urban scrawl, eh? try communication.

apparently NYC is getting pissy again--for the third (wave) time--with graffiti. as if there is nothing better to do with taxpayer money.

ironically, i studied graffiti in college. the movement, its relation to hip-hop, its socialization, and its spread. i don't profess to be an expert (i only took a semester, though it was a 400 level, to be fair) but these were some of the take-home messages i remember.

1: back in the day, it was partially a product of people unable to communicate about their surroundings. people were being subjected to, not involved with, their urban environment. with "benign neglect," these people were seen as unimportant, and so when their houses were levelled or burned for insurance profit, there began to be reactions. some of these reactions found their way to where it hurt: the heart of the city. messages on subways that went straight into Penn, were cushy suits had to face facts in bright, bold letters.

2: identity. people tagged because they had been robbed of sense of self. gaining fame by tagging the most outrageous places gave notoriety among people who had been cut off from the "main frame" and, often, from one another. tagging fostered community before there were online social medias in which to do it. artists formed groups. especially when they were caught and forced to do community service to "clean up" what they'd done--sure, they'd clean it, along with 20 other kids who'd also done it. they'd meet others like themselves, form a group, and retag.

3: and, of course, artistic expression. some graff was simple, able to be done by anyone, and in that way it was inclusive to all. others were better artists and painted great, beautiful scenes doing it like any other art form. after the second wave of the battle on graffiti, graff artists were embraced, and some even were asked to perform for NYC museums and have pieces accepted as well. it was this that started the mainstream acceptance of graffiti as a new style of art.

things like "It's not art - it's just scribble," he said.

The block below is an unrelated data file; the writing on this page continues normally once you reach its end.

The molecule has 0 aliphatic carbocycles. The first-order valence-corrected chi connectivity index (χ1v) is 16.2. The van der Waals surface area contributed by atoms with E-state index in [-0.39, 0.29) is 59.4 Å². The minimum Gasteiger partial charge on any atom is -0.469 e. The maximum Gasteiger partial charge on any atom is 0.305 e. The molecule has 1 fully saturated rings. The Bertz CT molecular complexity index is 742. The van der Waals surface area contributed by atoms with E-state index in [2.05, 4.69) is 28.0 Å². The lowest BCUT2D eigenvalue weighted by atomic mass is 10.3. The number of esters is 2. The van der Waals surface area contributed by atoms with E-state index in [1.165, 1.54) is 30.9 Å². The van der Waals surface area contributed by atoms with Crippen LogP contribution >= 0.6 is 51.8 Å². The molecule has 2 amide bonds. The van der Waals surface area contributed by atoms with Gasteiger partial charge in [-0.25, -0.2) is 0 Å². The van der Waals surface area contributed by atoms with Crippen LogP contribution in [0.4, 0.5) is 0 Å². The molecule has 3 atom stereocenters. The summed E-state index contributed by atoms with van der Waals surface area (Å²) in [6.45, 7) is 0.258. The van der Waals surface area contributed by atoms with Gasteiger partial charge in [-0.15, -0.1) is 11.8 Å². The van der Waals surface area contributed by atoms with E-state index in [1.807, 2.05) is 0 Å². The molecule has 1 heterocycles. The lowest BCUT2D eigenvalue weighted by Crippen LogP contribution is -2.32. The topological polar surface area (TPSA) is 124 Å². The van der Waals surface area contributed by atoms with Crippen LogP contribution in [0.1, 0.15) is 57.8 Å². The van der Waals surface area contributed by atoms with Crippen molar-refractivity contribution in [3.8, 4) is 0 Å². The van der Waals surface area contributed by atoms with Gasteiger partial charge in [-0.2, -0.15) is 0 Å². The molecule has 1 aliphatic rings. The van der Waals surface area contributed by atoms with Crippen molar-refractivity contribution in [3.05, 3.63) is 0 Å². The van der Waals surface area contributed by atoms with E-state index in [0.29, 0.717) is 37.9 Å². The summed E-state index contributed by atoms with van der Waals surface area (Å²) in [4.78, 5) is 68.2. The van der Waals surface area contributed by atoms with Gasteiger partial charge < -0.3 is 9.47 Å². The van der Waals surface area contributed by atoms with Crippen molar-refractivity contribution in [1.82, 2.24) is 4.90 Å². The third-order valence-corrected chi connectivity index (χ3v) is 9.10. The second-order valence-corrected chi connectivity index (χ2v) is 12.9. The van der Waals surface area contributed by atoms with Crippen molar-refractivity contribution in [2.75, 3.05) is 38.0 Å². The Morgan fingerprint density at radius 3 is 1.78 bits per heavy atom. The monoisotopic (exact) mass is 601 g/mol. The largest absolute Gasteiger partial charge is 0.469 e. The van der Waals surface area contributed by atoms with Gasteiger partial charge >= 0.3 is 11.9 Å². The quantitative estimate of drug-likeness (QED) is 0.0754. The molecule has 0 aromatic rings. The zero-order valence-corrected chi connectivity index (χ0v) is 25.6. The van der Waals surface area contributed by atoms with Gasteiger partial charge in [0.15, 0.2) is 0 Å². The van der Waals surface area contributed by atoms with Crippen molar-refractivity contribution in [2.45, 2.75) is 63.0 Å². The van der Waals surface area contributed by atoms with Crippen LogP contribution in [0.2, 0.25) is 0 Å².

have been echoed for 30 years now. no joke. and yet, it's still here.

i guarantee you that yes, while some might be doing it out of nostalgia and obvious street 'cool factor,' there is also evident in this a sense of digging into one's own roots and embracing one's own cultural past (be that of an area, like Brooklyn, or a heritage, like African American or Latino/a). moreover, if this is NOT an example of that, then perhaps it is time to look into why it is happening. take the suited-up complaints as a hint: who's being ignored now? why? can this be fixed? is there an avenue to support both needs (clean cars and art expression)?

this are the same issues that are dealt with once every decade since it's began.
in one way it's nice to know the conversation is still there.
on the other hand, it's sad to know that no one up "where it counts" is really having the conversation.

[if any of you care a lot about this, and where i'm getting this from, just comment. all of my references are in storage with my school notes, but i know i can name these off the top of my head: style wars (documentary), can't stop won't stop (book that functioned as our textbook). more? just ask. and here's to sean eversley-bradwell, who is a wicked awesome professor.]

1 comment:

MHB said...

one cool thing I know about graffiti crews the 70s/80s NYC is that they were always very diverse - almost UN style - so that as a unit they could travel with ease through all NYC neighborhoods. In a crew with a Italian, PR, Black, White, Polish etc... each ethnic member would become an ambassador as they moved through that person's particular turf. And in turn, transit cops then got wise to this and were always on the lookout for any group of kids that just looked toooo diverse.